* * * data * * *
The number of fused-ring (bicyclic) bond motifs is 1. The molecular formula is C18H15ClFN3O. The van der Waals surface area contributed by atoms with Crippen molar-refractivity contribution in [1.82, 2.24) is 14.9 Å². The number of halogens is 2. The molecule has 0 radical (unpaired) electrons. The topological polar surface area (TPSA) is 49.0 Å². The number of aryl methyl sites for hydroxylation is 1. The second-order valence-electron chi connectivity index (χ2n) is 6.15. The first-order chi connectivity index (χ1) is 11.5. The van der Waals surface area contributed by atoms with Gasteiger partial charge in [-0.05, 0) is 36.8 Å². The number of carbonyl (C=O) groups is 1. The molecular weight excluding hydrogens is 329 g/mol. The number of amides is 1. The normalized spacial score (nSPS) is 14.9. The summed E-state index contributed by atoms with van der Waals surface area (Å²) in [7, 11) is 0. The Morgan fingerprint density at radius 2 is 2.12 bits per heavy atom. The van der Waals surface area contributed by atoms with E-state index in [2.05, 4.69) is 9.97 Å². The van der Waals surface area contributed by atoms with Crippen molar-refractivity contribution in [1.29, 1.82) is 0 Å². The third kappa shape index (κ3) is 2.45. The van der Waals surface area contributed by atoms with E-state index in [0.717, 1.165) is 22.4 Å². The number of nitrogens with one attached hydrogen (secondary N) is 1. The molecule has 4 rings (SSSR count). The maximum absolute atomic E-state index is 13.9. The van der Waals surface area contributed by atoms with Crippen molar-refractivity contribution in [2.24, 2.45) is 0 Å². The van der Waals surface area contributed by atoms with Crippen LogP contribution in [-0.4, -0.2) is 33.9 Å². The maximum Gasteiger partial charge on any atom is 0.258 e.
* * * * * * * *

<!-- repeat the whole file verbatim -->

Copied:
The number of fused-ring (bicyclic) bond motifs is 1. The molecular formula is C18H15ClFN3O. The van der Waals surface area contributed by atoms with Crippen molar-refractivity contribution in [1.82, 2.24) is 14.9 Å². The number of halogens is 2. The molecule has 0 radical (unpaired) electrons. The topological polar surface area (TPSA) is 49.0 Å². The number of aryl methyl sites for hydroxylation is 1. The second-order valence-electron chi connectivity index (χ2n) is 6.15. The first-order chi connectivity index (χ1) is 11.5. The van der Waals surface area contributed by atoms with Gasteiger partial charge in [-0.05, 0) is 36.8 Å². The number of carbonyl (C=O) groups is 1. The molecular weight excluding hydrogens is 329 g/mol. The number of amides is 1. The normalized spacial score (nSPS) is 14.9. The summed E-state index contributed by atoms with van der Waals surface area (Å²) in [7, 11) is 0. The Morgan fingerprint density at radius 2 is 2.12 bits per heavy atom. The van der Waals surface area contributed by atoms with E-state index in [2.05, 4.69) is 9.97 Å². The van der Waals surface area contributed by atoms with Crippen molar-refractivity contribution in [1.29, 1.82) is 0 Å². The third kappa shape index (κ3) is 2.45. The van der Waals surface area contributed by atoms with E-state index in [0.717, 1.165) is 22.4 Å². The number of nitrogens with one attached hydrogen (secondary N) is 1. The molecule has 4 rings (SSSR count). The maximum absolute atomic E-state index is 13.9. The van der Waals surface area contributed by atoms with Crippen molar-refractivity contribution in [2.24, 2.45) is 0 Å². The van der Waals surface area contributed by atoms with Crippen LogP contribution in [-0.4, -0.2) is 33.9 Å². The maximum Gasteiger partial charge on any atom is 0.258 e.